Charlotte Airport Holds First Ever Runway Disaster Simulation Drill

Staying sharp between accidents means preparing for an event that might not happen for many years.
airport disaster simulation
Volunteer Chris Muncey waits on the tarmac for medical attention playing the role of passengers from a Airbus A319 plane that collided with a small plane. |Photo by ROBERT LAHSER - rlahser@charlotteobserver.com

On Sunday, Charlotte Douglas International Airport held its first ever disaster simulation in the runway.

According to the Charlotte Observer:

    The realistic scenario, based on past crashes at other airports, was meant to test Charlotte Douglas’ plans for an air disaster and give first responders the chance to work together and practice their technique. More than 130 volunteers played the part of plane crash victims, many injured or dead, while about 200 workers from a dozen agencies participated in the drill.

The scenario was that a fully-loaded Airbus A319 passenger jet collides with a smaller general aviation jet during takeoff, when the smaller jet accidentally crosses in front of the Airbus on the runway. The result is disastrous, as the smaller jet is completely destroyed and the passengers are thrown out of the shattered Airbus.

While the scene was a gruesome one, it allowed people to prepare themselves for a situation of this magnitude.

    “It’s in the hopes that if we do have a rare and unfortunate event, we’re prepared,” said airport Operations Manager Jimmy Mynatt. The drill lets first responders test communication systems and other critical disaster responses that are rarely used and ensures that the first time they work together isn’t during a real emergency.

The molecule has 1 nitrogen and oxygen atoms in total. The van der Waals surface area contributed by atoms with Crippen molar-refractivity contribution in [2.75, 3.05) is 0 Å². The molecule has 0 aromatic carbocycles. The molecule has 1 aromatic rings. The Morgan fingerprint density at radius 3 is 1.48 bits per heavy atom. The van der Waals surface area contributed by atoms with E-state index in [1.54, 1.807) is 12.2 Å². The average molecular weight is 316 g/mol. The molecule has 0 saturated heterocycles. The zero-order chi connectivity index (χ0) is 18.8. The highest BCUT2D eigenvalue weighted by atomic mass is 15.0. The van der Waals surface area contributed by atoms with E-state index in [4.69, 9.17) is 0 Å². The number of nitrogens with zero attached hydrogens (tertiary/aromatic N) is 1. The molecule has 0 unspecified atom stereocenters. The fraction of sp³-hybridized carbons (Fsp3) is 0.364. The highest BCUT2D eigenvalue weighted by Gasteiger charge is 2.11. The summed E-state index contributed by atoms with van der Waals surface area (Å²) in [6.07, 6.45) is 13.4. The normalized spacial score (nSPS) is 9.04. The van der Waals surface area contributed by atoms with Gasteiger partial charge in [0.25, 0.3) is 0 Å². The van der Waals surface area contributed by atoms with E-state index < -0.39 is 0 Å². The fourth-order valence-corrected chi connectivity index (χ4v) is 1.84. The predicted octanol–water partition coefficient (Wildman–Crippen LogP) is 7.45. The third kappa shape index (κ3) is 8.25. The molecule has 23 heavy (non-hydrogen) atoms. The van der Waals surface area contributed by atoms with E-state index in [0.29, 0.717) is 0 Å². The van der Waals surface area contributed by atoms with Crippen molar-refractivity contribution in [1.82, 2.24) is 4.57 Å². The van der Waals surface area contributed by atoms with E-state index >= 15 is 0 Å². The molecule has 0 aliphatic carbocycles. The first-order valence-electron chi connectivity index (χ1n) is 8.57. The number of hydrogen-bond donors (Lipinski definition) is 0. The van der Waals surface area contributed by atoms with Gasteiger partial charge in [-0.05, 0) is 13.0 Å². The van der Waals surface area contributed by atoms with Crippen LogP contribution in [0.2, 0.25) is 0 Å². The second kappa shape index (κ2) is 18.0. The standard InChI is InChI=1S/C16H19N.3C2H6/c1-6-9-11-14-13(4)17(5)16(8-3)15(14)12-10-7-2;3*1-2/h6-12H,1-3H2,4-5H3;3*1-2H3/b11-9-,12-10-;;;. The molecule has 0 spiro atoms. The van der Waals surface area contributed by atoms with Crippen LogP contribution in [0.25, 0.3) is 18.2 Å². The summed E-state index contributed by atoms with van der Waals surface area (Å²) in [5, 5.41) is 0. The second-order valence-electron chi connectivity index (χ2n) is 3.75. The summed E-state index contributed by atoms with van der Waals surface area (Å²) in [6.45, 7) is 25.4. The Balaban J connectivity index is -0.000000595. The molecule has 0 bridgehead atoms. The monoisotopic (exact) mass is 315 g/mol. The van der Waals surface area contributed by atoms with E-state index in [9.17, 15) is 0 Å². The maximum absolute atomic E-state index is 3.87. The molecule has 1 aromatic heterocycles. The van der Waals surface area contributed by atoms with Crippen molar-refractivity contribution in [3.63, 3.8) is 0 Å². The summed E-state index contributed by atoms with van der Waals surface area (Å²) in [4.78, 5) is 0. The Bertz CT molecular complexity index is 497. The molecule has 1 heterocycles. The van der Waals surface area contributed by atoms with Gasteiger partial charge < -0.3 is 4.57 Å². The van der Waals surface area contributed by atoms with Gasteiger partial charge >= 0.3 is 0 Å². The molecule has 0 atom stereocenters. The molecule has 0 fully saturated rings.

The Federal Aviation Administration requires drill such as these to be held every three years.
The “victims” of Sunday’s drill were mostly Red Cross volunteers and paramedic students.Upon arriving they were given their “symptom cards” listing injuries from minor cuts to deadly injured, including being impaled on a pole or missing limbs.

    The simulation started with a fire whooshing up from the smaller private plane that had crossed the Airbus’ path. Within minutes, firetrucks swarmed the runway, firefighters jogging next to them to make sure they didn’t run over anyone.

    “If you can hear me and you can walk, come this way!” a firefighter yelled, and the “walking wounded” stirred up like zombies, shuffling forward on twisted ankles or moaning as they clutched various cuts and burns. A triage area was set up, a medevac helicopter landed, and firefighters and medics moved the more seriously injured on stretchers and backboards.

Kevin Staley, deputy director of Medic, said that a realistic disaster simulation such as this is meant to ensure that first responders have some idea of what to expect if a crash like this were to occur.

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